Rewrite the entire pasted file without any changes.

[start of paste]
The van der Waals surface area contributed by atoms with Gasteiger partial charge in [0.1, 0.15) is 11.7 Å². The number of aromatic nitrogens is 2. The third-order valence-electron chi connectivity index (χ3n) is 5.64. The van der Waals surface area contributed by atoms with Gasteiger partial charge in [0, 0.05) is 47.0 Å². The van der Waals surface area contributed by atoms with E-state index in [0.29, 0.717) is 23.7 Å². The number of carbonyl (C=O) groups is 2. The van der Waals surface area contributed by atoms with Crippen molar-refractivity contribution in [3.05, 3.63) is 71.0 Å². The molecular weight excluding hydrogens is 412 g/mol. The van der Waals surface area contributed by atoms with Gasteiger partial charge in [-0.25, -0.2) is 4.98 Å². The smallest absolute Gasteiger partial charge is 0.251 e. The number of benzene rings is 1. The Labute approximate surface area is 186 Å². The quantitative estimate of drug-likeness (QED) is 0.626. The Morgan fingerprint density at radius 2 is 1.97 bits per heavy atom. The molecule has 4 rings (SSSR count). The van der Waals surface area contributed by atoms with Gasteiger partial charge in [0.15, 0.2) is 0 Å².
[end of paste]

The van der Waals surface area contributed by atoms with Gasteiger partial charge in [0.1, 0.15) is 11.7 Å². The number of aromatic nitrogens is 2. The third-order valence-electron chi connectivity index (χ3n) is 5.64. The van der Waals surface area contributed by atoms with Gasteiger partial charge in [0, 0.05) is 47.0 Å². The van der Waals surface area contributed by atoms with E-state index in [0.29, 0.717) is 23.7 Å². The number of carbonyl (C=O) groups is 2. The van der Waals surface area contributed by atoms with Crippen molar-refractivity contribution in [3.05, 3.63) is 71.0 Å². The molecular weight excluding hydrogens is 412 g/mol. The van der Waals surface area contributed by atoms with Gasteiger partial charge in [-0.25, -0.2) is 4.98 Å². The smallest absolute Gasteiger partial charge is 0.251 e. The number of benzene rings is 1. The Labute approximate surface area is 186 Å². The quantitative estimate of drug-likeness (QED) is 0.626. The Morgan fingerprint density at radius 2 is 1.97 bits per heavy atom. The molecule has 4 rings (SSSR count). The van der Waals surface area contributed by atoms with Gasteiger partial charge in [0.15, 0.2) is 0 Å².